In Part I of this post, I had discussed the Panel’s findings on Article 22(b) of TRIPS in the Tobacco Plain Packaging case. In Part II, I will examine the second GI issue, on detriment to pre-existing rights in geographical indications.
Article 24.3: Pre-Existing Rights in GIs
Prior to the coming into force of TRIPS, different jurisdictions protected geographical indications in different ways. While in some jurisdictions GIs were protected under trademark law, others relied on common law doctrines to protect GIs. Article 24.3 is an attempt to preserve these numerous rights even after the coming into force of TRIPS, which requires specific statutory protection under Article 22(2).
Article 24.3 requires that the TRIPS Agreement not prejudice existing rights that interested parties may have over GIs. It reads:
- In implementing this Section, a Member shall not diminish the protection of geographical indications that existed in that Member immediately prior to the date of entry into force of the WTO Agreement.
The Panel considered two important interpretational aspects of this provision.
‘In implementing this Section’: To the inclusion or exclusion of trademark-related provisions under TRIPS?
The first interpretational aspect was the extent to which the phrase ‘In implementing this Section’ limited the obligation under Article 24.3 of the TRIPS Agreement. If broadly interpreted, it would allow the GI provisions to limit the implementation of trademark provisions under TRIPS to a certain extent. That is, if it includes trademark provisions, then the trademark and GI related obligations may only be implemented to the extent that they do not diminish previously existing rights in GIs. If it excludes trademark provisions, then this caveat only applies to GI related obligations and not trademark-related obligations.
The Panel noted that since trademark-related obligations were in Part II / Section 2 of TRIPS, and GI related obligations (including Article 24.3) were in Part II / Section 3, Article 24.3 does not allow for any exception to trademark-related obligations (Tobacco Plain Packaging Case, ¶7.2925). In doing so, it reaffirmed the interpretation given to this provision by previous Panels (Panel Reports, EC – Trademarks and Geographical Indications (US), ¶7.632; and EC – Trademarks and Geographical Indications (Australia), ¶7.632).
Thus, the Panel held that Article 24.3 only encompasses obligations created specifically related to GIs, to the exclusion of all other intellectual property rights mentioned under Part II of the TRIPS Agreement. Therefore, the provisions related to GIs do not allow for any deficit in the implementation of obligations under other parts of TRIPS.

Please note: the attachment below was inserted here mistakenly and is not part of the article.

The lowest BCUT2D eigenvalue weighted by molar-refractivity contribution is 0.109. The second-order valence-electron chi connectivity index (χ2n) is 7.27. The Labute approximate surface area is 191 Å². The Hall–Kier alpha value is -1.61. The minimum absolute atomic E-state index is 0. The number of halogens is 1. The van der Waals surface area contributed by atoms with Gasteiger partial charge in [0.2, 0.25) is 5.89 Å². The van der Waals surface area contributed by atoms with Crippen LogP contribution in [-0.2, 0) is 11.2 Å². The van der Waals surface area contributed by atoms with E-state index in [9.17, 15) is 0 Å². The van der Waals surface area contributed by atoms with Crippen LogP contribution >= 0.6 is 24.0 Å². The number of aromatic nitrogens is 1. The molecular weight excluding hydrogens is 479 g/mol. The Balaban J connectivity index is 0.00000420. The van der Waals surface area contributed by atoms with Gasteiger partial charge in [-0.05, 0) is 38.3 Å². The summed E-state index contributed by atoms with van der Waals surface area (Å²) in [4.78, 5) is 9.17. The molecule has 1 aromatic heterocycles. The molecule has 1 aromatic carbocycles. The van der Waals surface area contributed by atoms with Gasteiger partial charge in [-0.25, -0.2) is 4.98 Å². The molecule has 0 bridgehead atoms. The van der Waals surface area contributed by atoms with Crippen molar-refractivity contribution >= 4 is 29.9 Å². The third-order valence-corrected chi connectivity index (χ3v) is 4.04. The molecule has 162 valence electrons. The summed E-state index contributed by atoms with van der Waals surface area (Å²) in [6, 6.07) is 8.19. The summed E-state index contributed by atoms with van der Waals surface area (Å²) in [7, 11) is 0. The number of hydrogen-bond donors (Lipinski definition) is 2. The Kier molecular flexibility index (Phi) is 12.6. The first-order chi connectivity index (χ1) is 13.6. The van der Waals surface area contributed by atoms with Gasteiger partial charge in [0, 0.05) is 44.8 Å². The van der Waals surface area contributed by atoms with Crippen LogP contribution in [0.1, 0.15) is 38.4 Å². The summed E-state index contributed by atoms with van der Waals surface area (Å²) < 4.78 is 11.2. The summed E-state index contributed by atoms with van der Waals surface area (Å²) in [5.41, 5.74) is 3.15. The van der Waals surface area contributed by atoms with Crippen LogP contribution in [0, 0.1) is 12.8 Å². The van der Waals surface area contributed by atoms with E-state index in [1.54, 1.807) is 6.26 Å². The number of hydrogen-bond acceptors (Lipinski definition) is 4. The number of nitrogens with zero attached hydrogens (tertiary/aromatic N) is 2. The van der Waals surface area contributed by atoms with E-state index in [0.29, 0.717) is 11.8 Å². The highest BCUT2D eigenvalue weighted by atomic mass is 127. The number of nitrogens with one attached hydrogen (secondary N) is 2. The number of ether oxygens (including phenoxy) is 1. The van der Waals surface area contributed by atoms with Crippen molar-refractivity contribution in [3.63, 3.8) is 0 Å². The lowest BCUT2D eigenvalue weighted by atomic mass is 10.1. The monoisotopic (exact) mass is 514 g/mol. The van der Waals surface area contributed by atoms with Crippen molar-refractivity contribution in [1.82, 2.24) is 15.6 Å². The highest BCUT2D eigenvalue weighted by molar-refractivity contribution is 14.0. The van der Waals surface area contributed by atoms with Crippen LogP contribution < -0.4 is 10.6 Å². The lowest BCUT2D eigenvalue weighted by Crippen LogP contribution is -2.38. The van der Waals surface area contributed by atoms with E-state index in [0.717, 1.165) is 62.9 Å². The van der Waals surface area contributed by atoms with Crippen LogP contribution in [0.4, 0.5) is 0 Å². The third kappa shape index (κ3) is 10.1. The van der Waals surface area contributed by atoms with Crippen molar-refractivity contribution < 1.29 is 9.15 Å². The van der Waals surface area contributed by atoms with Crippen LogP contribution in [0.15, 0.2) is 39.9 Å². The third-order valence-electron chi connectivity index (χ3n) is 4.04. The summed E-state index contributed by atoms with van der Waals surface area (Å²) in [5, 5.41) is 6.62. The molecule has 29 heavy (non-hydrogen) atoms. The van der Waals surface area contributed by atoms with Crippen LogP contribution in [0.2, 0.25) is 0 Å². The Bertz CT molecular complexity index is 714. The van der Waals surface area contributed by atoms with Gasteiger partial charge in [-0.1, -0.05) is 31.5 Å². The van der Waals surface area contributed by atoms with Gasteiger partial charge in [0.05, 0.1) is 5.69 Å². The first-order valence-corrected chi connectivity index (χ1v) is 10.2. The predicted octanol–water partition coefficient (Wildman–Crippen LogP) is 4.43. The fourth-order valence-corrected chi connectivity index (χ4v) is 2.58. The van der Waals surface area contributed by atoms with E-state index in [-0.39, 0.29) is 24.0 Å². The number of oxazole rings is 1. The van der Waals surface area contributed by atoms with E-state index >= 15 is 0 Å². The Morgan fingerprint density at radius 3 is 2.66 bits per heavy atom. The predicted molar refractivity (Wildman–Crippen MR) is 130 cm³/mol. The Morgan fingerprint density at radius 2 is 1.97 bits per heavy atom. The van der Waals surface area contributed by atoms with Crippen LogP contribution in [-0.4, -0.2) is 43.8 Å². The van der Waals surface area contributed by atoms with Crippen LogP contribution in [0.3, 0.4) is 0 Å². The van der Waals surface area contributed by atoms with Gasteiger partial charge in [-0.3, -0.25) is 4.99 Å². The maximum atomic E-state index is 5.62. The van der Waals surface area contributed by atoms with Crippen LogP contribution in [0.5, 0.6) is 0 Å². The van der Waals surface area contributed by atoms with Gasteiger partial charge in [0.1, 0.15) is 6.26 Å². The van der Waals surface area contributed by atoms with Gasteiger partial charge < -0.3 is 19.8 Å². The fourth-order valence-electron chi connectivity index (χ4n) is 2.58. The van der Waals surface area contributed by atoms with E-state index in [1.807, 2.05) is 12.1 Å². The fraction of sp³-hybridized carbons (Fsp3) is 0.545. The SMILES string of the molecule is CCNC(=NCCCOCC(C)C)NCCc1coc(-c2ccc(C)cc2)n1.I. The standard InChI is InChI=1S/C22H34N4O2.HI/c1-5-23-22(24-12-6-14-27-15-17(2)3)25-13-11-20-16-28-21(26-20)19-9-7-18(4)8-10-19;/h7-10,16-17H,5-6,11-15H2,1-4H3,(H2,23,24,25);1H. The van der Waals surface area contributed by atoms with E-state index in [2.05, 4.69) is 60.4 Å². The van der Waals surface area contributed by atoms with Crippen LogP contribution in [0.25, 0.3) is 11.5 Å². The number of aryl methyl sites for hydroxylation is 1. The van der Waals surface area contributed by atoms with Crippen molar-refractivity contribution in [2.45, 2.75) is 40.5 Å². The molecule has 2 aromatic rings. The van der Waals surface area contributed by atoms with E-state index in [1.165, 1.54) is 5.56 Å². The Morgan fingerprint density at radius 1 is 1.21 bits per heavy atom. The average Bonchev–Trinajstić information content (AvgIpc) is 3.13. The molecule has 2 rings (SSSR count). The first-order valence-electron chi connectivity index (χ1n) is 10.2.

Does ‘protection’ of GIs under Article 24.3 refer to the legal framework of protection for all GIs or the protection that was accorded to individual GIs?
The second interpretational aspect pertained to the meaning of the term ‘protection’ itself: whether it refers to the diminishing of protection that had been accorded to individual GIs or to the legal framework for the protection of any GI.
The complainant referred to Articles 14.4 and 27.3(b) of TRIPS, relating to trademark and patent obligations respectively. Since these provisions expressly mention the term ‘system’, it was argued that the absence of a reference to ‘system’ in Article 24.3 means that it refers to individual GIs. The Panel agreed with this conclusion, but found that this argument to be inadequate, since those provisions refer to qualitatively different normative frameworks with different underlying principles (Tobacco Plain Packaging Case, ¶7.2932).
The Panel additionally noted that the object and purpose of Article 24.3 is to ensure that pre-existing property rights in specific GIs do not get vitiated. Interpreting it to protect individual GIs would also harmoniously resolve any potential conflict that may arise between the normative frameworks of trademark law and GI law (Tobacco Plain Packaging Case, ¶7.2934-35).
In light of this interpretation, the Panel found that the complainants were unable to discharge their burden under Article 24.3. That is, they failed to establish how the TPP Measures diminished the rights that they had in their GIs prior to the coming into force of the TRIPS Agreement.
Therefore, the Panel found that the TPP Measures did not diminish any pre-existing rights in GIs.
Image from here.